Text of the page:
Alexander Ayton junior
Comments in BJP
John Nicol, in his 'Notes from the
North' published in the British Journal of Photography gave an account
of Alexander Ayton's arrival in Edinburgh from Londonderry.
[BJP: 28 Jan
Notes from the North
"Notwithstanding the general
complaint of dullness in the photographic trade there are still some who
have faith enough to cast their bread upon photographic waters in the hope
of getting an ample return.
We have, in Edinburgh, a good
example of this in an establishment recently opened in one of the most
centrally-situated parts of the city by Mr Ayton, who has been a
successful photographer in Londonderry for many years; and, if I may
judge from the specimens of work which he has brought with him, I should
say his success is not by any means undeserved."
"The site on which Mr Ayton's
establishment is erected has been occupied by several professional
photographers in succession for many years; but as the old buildings
were taken down and a new "flat" built, he had the opportunity of
constructing it according to his own fancy.
Mr Ayton has certainly shown not
only good taste, but also a thorough knowledge of the requirements of a
large business, and much consideration for the comfort of his clientele."
"The studio has certainly one
disadvantage in the fact that it can only be reached by climbing three
flights of stairs; but where really high class work is done, those
requiring it will probably not object to the ascent.
The Reception Room, which is at
the top of a second flight of stairs is elegantly furnished, and
plentifully supplied with specimens of Mr Ayton's productions in various
styles and sizes, nearly the whole of the small pictures being highly
glazed or enamelled by a process of his own.
Probably the most attractive
feature of the room is a number of very fine enlargements of such
excellent quality, artistically, as to show that he is much more than a
mere photographer, and so perfect in manipulation that they defy even an
expert to say whether they are enlargements or direct pictures."
"Mr Ayton informed me that he
intends to confine himself solely to carbon printing; and, to enable
him to do that to the best advantage he has bought the exclusive right to
use the various Lambert patents in Edinburgh and neighbourhood, but does
not seem to have made up his mind as to whether he will keep the good
things all to himself or will grant a licenses to others in the city.
I think Mr Ayton deserves credit
for being the first in Scotland to go exclusively for carbon, and hope an
appreciative public will reward him by giving him a fair share of
I may add that, amongst several
novelties that Mr Ayton kindly showed me in his laboratory and studio,
there was in operation one of the geysers so highly spoken of by Mr Jabez
Hughes, and I fully endorse all the latter has said in its favour.
It is a piece of apparatus which no well-appointed photographic laboratory
should be without."
[BJP: 28 Jan 1876,
1 Hanover Street
Alexander Ayton was one of many
photographers to be based at 1 Hanover Street, opposite the Royal
Institution, and remained there for five years, describing his studio as
"Ayton's New Photographic Art
He started his photographic business
in Edinburgh as
Miniatures on ivory; artistic
He advertised his exclusive right to use the Patented Processes of Mr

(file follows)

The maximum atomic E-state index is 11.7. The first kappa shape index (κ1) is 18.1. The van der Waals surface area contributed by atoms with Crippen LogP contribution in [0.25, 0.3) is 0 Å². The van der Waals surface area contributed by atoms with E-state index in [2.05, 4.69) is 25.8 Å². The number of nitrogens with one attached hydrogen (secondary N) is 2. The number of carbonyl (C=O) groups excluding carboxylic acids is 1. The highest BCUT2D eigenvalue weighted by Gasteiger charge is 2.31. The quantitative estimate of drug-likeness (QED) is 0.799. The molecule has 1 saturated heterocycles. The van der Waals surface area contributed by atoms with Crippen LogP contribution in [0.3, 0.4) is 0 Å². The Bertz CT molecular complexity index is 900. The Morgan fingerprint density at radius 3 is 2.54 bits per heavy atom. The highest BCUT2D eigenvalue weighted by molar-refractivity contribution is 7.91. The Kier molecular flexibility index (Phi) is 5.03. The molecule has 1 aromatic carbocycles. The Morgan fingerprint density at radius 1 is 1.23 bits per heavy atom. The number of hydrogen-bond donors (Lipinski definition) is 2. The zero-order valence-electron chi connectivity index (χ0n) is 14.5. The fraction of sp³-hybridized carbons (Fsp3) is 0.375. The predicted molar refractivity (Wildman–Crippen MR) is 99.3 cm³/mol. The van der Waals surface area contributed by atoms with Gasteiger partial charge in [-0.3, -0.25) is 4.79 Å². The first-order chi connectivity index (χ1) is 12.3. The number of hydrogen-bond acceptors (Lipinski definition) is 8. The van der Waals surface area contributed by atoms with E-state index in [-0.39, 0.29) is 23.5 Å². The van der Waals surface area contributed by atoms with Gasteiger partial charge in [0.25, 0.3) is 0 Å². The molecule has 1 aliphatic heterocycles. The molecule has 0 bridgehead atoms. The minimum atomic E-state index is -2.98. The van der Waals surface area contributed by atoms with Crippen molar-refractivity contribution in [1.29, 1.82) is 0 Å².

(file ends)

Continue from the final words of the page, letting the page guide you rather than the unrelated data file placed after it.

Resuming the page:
Lambert of Paris, for Edinburgh and Neighbourhood, enabling him to execute
Portraits of all descriptions in permanent pigments, and
Appointment to His Excelency the Lord Lieutenant."
"These pictures are superior to the best silver prints, both as regards
Artistic Effect and softness; and they have moreover the long-wished-for
advantage of undergoing no change, either through adverse atmospheric
influence or time, and may be obtained on equally favourable terms as
those by the existing method .
They are also particularly applicable for Enlarging and Finishing.
Instantaneous Pictures of children in superior manner; also for Copying,
Enlarging and Improving Old, Faded and Inferior Photographs of Deceased
Relatives and Friends."
The Ayton studio at
Bruntsfield Place opened in 1881. It was eleven years later, when
Edinburgh hosted the Photographic Convention of the United Kingdom, that
members of the photographic press visites some of the Edinburgh
photographic studios, including Alexander Ayton's studio at Bruntsfield
Here's what they wrote.
Here is the account that
appeared in the British Journal of Photography:
British Journal of
"The premises of Alexander Ayton jun, in 1892,
included a showroom, studios, darkroom and an engine room with a seven
He produced some
large platinotype exhibition prints, for which he was highly praised in
Glasgow and won a Medal in Edinburgh.
He gave lectures to EPS between 1882 and 1892
on Enamelling, fixing of Silver Plates, Transferotype Bromide Paper,
Enlarging from Kodak Negatives, Platinotype Printing and Flashlight
Alexander Ayton died in 1894 when he was
EPS President. It was reported that the
EPS Secretary saw him at 1pm on 23 November 1894, in apparently good
health and spirits, and at 5.30 the same day whilst busy preparing for his
holiday trip, he suddenly expired.
The company continued to trade under the name Alexander Ayton until
The correspondent in
The Practical Photographer, on 1 April 1892, commented on
several of the studios in Central Edinburgh. He referred to Alex
Ayton whom he described as another good worker.
The Practical Photographer
"Mr Ayton has added the electric light to
his studio (since December). This is enterprise in a word.
He shows some beautiful platinotype prints,
one grand print in a silver filigree frame - a regular medal taker."
North Bruntsfield Place
North Bruntsfield Place
42,43 Bruntsfield Place